This plant has no fragrance
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Blue Plumbago Overview
Plumbago auriculata is a popular, evergreen shrub that scrambles (with support) over walls and archways. It can also be trained against a sheltered, sunny wall outside - or under glass. Its beautiful light to medium blue flowers appear from summer to autumn and its evergreen leaves are spoon-shaped and light green. It is a vigorous plant that grows fast. Because it is tender, Cape leadwort - a name by which it's also known - is best grown as a conservatory plant in frost-prone areas. Preferring full sun outdoors, it can tolerate partial shade and needs fertile, well-drained soil. Originally from South Africa, Plumbago auriculata is popular with a wide range of wildlife. It is used as a traditional medicine and its sticky flowers are used by children to make earrings!
Common problems with Blue Plumbago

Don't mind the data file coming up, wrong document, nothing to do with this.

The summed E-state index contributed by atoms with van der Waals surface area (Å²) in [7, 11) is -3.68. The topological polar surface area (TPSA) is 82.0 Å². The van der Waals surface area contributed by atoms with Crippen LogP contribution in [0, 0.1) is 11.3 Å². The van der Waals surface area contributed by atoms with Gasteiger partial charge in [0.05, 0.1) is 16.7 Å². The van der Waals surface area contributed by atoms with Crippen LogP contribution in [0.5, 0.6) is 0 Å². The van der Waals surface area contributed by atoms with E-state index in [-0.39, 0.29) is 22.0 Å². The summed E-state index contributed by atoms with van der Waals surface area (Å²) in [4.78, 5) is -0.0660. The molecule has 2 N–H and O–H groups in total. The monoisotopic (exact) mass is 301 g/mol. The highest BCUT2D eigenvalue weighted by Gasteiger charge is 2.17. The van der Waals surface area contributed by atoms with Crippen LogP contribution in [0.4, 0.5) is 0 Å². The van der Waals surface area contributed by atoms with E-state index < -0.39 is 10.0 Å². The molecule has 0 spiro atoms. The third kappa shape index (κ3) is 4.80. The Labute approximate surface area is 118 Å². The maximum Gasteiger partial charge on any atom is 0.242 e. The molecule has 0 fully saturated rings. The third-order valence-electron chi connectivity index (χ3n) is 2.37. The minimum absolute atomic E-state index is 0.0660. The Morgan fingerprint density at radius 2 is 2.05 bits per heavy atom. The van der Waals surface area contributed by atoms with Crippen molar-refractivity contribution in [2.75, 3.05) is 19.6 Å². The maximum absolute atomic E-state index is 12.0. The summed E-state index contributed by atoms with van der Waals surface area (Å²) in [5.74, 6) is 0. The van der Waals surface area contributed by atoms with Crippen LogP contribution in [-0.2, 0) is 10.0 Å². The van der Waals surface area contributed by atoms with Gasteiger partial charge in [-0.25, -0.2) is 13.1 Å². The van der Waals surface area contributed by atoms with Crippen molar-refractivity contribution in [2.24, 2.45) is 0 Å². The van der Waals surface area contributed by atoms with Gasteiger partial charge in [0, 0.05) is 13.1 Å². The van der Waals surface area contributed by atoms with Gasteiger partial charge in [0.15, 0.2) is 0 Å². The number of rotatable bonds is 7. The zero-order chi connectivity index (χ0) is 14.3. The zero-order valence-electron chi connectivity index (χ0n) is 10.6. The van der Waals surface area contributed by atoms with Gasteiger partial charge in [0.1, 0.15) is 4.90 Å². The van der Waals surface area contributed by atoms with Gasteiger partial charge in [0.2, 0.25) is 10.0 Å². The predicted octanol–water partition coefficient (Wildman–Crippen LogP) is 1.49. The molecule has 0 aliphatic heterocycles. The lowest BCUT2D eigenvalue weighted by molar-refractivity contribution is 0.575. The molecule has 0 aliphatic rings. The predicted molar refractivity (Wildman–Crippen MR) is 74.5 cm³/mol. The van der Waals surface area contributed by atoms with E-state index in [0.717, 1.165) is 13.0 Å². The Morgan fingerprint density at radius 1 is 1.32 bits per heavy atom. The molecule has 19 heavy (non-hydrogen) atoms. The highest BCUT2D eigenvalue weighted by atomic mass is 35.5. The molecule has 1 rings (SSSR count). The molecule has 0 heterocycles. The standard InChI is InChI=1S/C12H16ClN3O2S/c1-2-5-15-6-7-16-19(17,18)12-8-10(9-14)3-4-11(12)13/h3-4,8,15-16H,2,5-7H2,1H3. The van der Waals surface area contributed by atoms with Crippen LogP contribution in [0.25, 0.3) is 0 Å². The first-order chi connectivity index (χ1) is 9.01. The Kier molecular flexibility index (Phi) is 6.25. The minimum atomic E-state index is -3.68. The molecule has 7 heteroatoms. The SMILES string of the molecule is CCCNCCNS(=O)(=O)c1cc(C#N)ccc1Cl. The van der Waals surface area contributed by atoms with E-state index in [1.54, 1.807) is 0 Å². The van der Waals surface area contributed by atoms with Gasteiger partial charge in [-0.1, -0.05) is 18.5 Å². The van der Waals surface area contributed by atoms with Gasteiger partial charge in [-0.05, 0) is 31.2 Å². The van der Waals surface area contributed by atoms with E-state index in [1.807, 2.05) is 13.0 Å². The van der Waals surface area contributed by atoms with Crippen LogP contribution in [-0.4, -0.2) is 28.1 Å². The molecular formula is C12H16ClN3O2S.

Blue Plumbago Companion Plants
How to propagate Blue Plumbago
Cuttings can be used but are less successful when compared to suckering. Use semi-hardwood or hardwood cuttings and place in well-drained sand until roots have formed.
Sow in autumn, 3m apart and place a thin layer of soil over the seeds. Do not sow deep. Germination should be more or less one month.
The best way to propagate the Cape Leadwort is to remove the sucker - with roots and stem - and replant.
Special features of Blue Plumbago
Attracts useful insects
Cape Leadwoth is visited regularly by butterflies which could also serve as a pollinator for other plants.
Birds, including robins, will visit your garden in flowering time.
Screening is the main use of this wonderful plant in warmer climates.
Make sure the soil is rich in compost and water regularly if placed in full sun.
Other uses of Blue Plumbago
As a traditional medicine it has been reported that Cape Leadwort has been used to treat warts, broken bones and wounds, is used as a snuff for headaches.
Grows quickly into a dense hedge of medium height.